Dave, We bought an old house. This house was once a four room house built in the 1920's. It had rooms added on. We are currently renovating it one room at a time. We are in the process of removing a bearing wall ( was once the exterior wall of the original house ). I have a span of about 12.5 feet I want to install a beam to replace the bearing wall. I have read that this is very serious issue. I think I understand this situation, and I think I have taken all considerations into account. I wanted to know your thoughts on this matter. I have worked in the construction trades in the past, framing ( though mostly commercial - metal studs ) and other general stuff. From what I can see, we have all the drywall and plaster / lathe off the walls. It doesn't seem to be that big of a deal. Just support the bearing wall ( on both sides of the wall until the beam is in place ). I am going to have a local lumber store build a laminated beam. Do you have any suggestions with regards to this project? Thanks, Greg Hi Greg, It sounds like you have the right idea. Support the walls on both sides, temporarily. A beam over 8' should have at least 3" of bearing surface supporting it on each end. Make sure you figure this in its length. To get this bearing surface, just double up your jack studs or cripples. This beam should be engineered, so they should tell you this on spec. sheets. Usually, they make the beam up in two 1 3/4" halves, for a 2x4 wall. Then you install them and nail them together, in place. It is not a hard procedure. The size of the beam depends not only on its span, but also on the length of joists or rafters it is supporting. They should ask you for this info. Remove all nails sticking through the top plate, with a good set of pliers or small angle grinder and nail them up flush, so the beam will fit tight against the bottom of the top plate. Don't just hammer them over. Also, remove any live load on the wall, such as snow, a piano or water bed over the wall, this sort of thing. Checkout my article Remodeling 4: How to Frame a Wall Dave
Hi Dave, Great source of information, thank you very much. I have just signed up today and paid one years membership. I am concerned about leaving the door open for next year if you get my drift. If I cancel the next payment can I still access the site and get newsletters for the remainder of the year. Best wishes Duncan Hi Duncan and welcome, Yes, you can cancel today and still have full access until the year runs out. The newsletter is separate, no charge and you can subscribe to that without becoming a member of the website. For cancel instructions click on Assurance at the bottom of any of our pages or Your Account on the Index Page. Dave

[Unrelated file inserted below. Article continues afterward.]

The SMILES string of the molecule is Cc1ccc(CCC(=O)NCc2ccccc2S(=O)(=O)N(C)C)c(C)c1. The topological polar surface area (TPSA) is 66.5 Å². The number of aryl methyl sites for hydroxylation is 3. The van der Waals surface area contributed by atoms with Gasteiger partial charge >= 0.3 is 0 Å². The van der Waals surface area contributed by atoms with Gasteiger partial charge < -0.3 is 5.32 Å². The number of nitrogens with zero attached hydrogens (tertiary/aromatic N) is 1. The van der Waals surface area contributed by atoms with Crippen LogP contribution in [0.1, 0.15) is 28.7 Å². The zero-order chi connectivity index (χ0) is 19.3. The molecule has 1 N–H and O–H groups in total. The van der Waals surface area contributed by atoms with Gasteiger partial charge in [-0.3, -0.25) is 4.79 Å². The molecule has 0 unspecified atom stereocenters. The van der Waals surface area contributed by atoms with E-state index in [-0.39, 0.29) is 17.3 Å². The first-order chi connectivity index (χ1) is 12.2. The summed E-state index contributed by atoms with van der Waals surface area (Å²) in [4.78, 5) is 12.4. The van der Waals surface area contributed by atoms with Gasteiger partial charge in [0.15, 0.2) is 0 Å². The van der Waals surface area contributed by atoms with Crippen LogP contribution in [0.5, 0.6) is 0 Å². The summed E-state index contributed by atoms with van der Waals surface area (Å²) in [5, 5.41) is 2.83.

Hi Dave, A question about equipment. Some time ago you advised me on choice of saw type (circular v. table) and published details of a jig for sawing timber to length. Since then, my wife has given me a circular saw for my birthday (I think my face lit up almost like it did 35 years ago when my parents gave me a train set!) and I've built the jig and processed over 1000 linear feet of 2 x 4s with it resting on a pair of sawing horses built to your design (my first-ever project with the new saw). So your advice has already proven most valuable! This weekend we're going to start nailing the cut 2 x 4s together to make frames (for reusable forms) and since this will involve driving a total of 1000 nails, with more to come later in my house construction project, I was thinking of getting a nailer. My supplier has proposed two options: a gas nailer at around USD 800 and a compressor-plus-air- nailer at around USD 1000. Both are capable of driving the 90 mm nails I need. My question is, what are the relative merits of gas nailers and air nailers? Obviously, the gas nailer scores by not having a an air hose trailing around, but on the other hand you have to buy gas for it. And I was wondering whether the more complex gas tool might be more liable to breakdowns. If it makes a difference, the gas model they're suggesting is the Paslode IM350 and the air nailer is a CNW90 from Prebena, a German company I'd never heard of. Regards, Steve Gex, France Hi Steve, Personally, I would go with the compressor and guns rather than the self contained. I have an air nailer similar to the CNW90, it is a Bostitch coil nailer. I prefer the coil nailers mainly due to the better price on the nails and more of them, less time in putting in nails. The have a higher initial cost, continuing cost on gas. When working on a roof, the hose is handy to pull up or let down the tool, Ha! Don't tell that to your sales rep. The other gun I have is a brad nailer 5/8" to 2". I use this one more than the other. I also have a narrow crown stapler for fastening 1/4" overlay to a sub-floor before lino is glued on. I used to have the large nailers for framing, one for 2" nails, for sheathing and the other for 3", for framing. I use the coil nailer now, for both. For the compressor I have an Air Mate by Emglo and another by Ingersol-Rand. I use the Emglo the most for framing to finishing. This one has a 4 gal tank, 120 psi, 1 1/2 HP motor. I find I have to wait for air only when I'm nailing sheathing with 2' to 2 1/4" nails. Nailing sheathing is fast. I have the tool set up to bump the nail out when the end is touched and the trigger held on. Otherwise, this compressor is light enough to carry around. When I want more storage capacity, I add another 100 feet of hose, which is very seldom. I looked at Pebina's website and found my 3 choices of compressors: ORKAN 212, PIONEER 282 and WORKLINE 200. I use the larger 20 gal compressor for the shop for air tools and painting where you need lots of volume of air. Hope this helps, Dave